Noon is a mother to all of her loved ones, her arms are open wide with care and nurture, and the only thing she needs now, is to care for herself. Noon is the strongest woman to present herself inside of this novel. She juggles with dozens of problems at once, including: Herbie's needs for pleasure, the fight for her church, and two stray children wanting her love and care. Ethel, the mother of Liz, is the complete opposite of Noon. Her licentious ways, causing her to leave behind her niece, aggravates Noon to the fullest. Noon's constant disapproval of Ethel shows the reader just how strong her morals are. This also showed Ethel how strong her morals were, so strong, that Ethel would trust her niece’s life with her.
Herbie wasn't at all a fatherly figure as Noon was a mother. Noon's strong values made Herbie seem like he was still in high school. He wasn't much of a good husband either. He would take advantage of Noon's kindness and discernment. The barber Bow gives wise words of advice to Herbie saying, “Boy, you got a good wife, stop trying to live the fast life, chasing women and hanging in those clubs.” Herbie mainly likes to chase one woman, and that's Ethel. The main reason he does this, is because she can do something that Noon can't do; make love.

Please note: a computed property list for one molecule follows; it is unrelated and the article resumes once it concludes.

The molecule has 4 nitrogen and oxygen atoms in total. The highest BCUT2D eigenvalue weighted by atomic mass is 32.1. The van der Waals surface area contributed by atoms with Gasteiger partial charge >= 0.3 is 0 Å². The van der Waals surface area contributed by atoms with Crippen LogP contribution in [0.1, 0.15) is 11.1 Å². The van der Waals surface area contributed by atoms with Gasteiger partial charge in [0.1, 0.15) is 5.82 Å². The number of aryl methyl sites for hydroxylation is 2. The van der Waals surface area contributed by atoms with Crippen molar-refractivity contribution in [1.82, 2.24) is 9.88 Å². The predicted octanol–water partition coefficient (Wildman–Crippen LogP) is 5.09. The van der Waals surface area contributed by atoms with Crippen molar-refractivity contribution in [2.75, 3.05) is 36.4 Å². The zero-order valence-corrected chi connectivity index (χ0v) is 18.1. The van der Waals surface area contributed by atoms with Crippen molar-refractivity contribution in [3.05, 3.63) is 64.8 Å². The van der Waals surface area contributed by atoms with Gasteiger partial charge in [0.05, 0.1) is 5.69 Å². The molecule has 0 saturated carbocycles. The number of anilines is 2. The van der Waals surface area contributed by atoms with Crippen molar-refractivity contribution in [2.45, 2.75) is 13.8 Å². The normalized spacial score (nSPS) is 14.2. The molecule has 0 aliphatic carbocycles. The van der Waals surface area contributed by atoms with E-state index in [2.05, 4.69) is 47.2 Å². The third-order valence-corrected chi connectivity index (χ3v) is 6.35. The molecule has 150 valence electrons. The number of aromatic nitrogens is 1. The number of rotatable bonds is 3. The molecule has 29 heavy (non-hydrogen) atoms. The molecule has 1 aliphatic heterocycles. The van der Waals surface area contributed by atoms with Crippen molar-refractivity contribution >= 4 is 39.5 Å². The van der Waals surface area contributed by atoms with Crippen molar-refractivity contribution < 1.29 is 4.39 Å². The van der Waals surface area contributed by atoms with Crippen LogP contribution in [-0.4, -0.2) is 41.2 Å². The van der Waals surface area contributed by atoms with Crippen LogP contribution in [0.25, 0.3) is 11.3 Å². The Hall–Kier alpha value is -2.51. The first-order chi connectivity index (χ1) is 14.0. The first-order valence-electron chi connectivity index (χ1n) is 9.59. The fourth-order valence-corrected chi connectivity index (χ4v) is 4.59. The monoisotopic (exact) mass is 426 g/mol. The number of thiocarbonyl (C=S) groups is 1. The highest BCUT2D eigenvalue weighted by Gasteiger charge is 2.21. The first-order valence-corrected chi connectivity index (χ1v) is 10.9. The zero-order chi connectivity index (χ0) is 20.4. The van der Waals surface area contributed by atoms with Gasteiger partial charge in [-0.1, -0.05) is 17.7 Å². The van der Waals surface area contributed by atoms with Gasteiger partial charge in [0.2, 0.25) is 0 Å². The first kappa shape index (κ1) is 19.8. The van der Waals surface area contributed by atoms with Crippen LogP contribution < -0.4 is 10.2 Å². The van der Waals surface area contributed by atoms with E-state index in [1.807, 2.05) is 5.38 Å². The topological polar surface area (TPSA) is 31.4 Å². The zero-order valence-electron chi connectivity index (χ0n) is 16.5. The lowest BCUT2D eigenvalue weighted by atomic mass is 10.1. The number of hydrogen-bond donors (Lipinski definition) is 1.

When Noon was 12 year's old, an event took place in her life that would fill her future with tremor; she was gang raped. This explains why Noon is so easy to take advantage of, this explains why Noon is such a protecting mother, and this explains why Noon can't make pleasure to her husband. Once again we can make a connection between Noon's past, and her antagonist, Ethel's past. Ethel is stricken with the need to pleasure other men when her mother took a man's life, and Noon is stricken with the need to run away from pleasure when men took her virginity.
When I thought of the word “Mother”, I always thought of a woman making food and feeding her kids. Noon has successfully changed the images that flash...
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